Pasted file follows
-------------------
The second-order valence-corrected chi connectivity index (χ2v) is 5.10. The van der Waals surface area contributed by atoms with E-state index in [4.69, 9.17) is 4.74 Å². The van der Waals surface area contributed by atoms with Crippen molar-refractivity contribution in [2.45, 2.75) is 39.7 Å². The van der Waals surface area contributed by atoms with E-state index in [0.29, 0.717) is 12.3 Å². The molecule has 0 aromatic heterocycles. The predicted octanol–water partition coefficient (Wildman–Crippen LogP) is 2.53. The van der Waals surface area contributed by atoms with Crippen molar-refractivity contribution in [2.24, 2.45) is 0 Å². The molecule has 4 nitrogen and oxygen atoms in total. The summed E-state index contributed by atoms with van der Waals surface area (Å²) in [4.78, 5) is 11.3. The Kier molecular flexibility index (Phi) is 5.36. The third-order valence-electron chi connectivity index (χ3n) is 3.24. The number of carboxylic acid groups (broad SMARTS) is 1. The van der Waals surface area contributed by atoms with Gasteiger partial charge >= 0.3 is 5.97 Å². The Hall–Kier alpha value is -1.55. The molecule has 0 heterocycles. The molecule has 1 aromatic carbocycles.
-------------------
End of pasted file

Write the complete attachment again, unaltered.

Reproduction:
The second-order valence-corrected chi connectivity index (χ2v) is 5.10. The van der Waals surface area contributed by atoms with E-state index in [4.69, 9.17) is 4.74 Å². The van der Waals surface area contributed by atoms with Crippen molar-refractivity contribution in [2.45, 2.75) is 39.7 Å². The van der Waals surface area contributed by atoms with E-state index in [0.29, 0.717) is 12.3 Å². The molecule has 0 aromatic heterocycles. The predicted octanol–water partition coefficient (Wildman–Crippen LogP) is 2.53. The van der Waals surface area contributed by atoms with Crippen molar-refractivity contribution in [2.24, 2.45) is 0 Å². The molecule has 4 nitrogen and oxygen atoms in total. The summed E-state index contributed by atoms with van der Waals surface area (Å²) in [4.78, 5) is 11.3. The Kier molecular flexibility index (Phi) is 5.36. The third-order valence-electron chi connectivity index (χ3n) is 3.24. The number of carboxylic acid groups (broad SMARTS) is 1. The van der Waals surface area contributed by atoms with Gasteiger partial charge >= 0.3 is 5.97 Å². The Hall–Kier alpha value is -1.55. The molecule has 0 heterocycles. The molecule has 1 aromatic carbocycles.